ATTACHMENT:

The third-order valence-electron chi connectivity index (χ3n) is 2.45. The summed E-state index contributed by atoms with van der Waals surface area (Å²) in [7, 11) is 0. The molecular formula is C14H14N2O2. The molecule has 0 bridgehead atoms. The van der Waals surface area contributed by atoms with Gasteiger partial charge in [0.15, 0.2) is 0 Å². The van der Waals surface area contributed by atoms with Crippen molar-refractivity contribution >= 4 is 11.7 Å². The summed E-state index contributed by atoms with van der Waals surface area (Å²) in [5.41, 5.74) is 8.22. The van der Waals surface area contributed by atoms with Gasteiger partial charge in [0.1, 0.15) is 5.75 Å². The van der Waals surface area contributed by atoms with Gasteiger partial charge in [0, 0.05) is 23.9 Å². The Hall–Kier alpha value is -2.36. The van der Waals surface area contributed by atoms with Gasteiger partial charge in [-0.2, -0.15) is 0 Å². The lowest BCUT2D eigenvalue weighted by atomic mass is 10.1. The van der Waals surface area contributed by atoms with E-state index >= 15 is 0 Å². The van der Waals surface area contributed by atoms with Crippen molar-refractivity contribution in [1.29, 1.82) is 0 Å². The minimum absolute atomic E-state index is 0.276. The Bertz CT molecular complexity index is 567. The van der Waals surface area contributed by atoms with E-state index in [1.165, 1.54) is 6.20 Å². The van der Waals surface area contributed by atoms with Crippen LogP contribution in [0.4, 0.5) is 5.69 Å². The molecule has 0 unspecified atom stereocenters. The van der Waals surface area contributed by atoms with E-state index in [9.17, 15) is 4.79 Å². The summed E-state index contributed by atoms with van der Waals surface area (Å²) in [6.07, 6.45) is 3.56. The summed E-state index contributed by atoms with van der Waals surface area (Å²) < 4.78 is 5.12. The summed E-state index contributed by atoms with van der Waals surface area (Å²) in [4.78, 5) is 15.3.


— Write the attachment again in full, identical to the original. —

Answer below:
The third-order valence-electron chi connectivity index (χ3n) is 2.45. The summed E-state index contributed by atoms with van der Waals surface area (Å²) in [7, 11) is 0. The molecular formula is C14H14N2O2. The molecule has 0 bridgehead atoms. The van der Waals surface area contributed by atoms with Gasteiger partial charge in [0.15, 0.2) is 0 Å². The van der Waals surface area contributed by atoms with Crippen molar-refractivity contribution >= 4 is 11.7 Å². The summed E-state index contributed by atoms with van der Waals surface area (Å²) in [5.41, 5.74) is 8.22. The van der Waals surface area contributed by atoms with Gasteiger partial charge in [0.1, 0.15) is 5.75 Å². The van der Waals surface area contributed by atoms with Gasteiger partial charge in [0, 0.05) is 23.9 Å². The Hall–Kier alpha value is -2.36. The van der Waals surface area contributed by atoms with Gasteiger partial charge in [-0.2, -0.15) is 0 Å². The lowest BCUT2D eigenvalue weighted by atomic mass is 10.1. The van der Waals surface area contributed by atoms with E-state index >= 15 is 0 Å². The van der Waals surface area contributed by atoms with Crippen molar-refractivity contribution in [1.29, 1.82) is 0 Å². The minimum absolute atomic E-state index is 0.276. The Bertz CT molecular complexity index is 567. The van der Waals surface area contributed by atoms with E-state index in [1.165, 1.54) is 6.20 Å². The van der Waals surface area contributed by atoms with Crippen LogP contribution in [0.4, 0.5) is 5.69 Å². The molecule has 0 unspecified atom stereocenters. The van der Waals surface area contributed by atoms with E-state index in [9.17, 15) is 4.79 Å². The summed E-state index contributed by atoms with van der Waals surface area (Å²) in [6.07, 6.45) is 3.56. The summed E-state index contributed by atoms with van der Waals surface area (Å²) < 4.78 is 5.12. The summed E-state index contributed by atoms with van der Waals surface area (Å²) in [4.78, 5) is 15.3.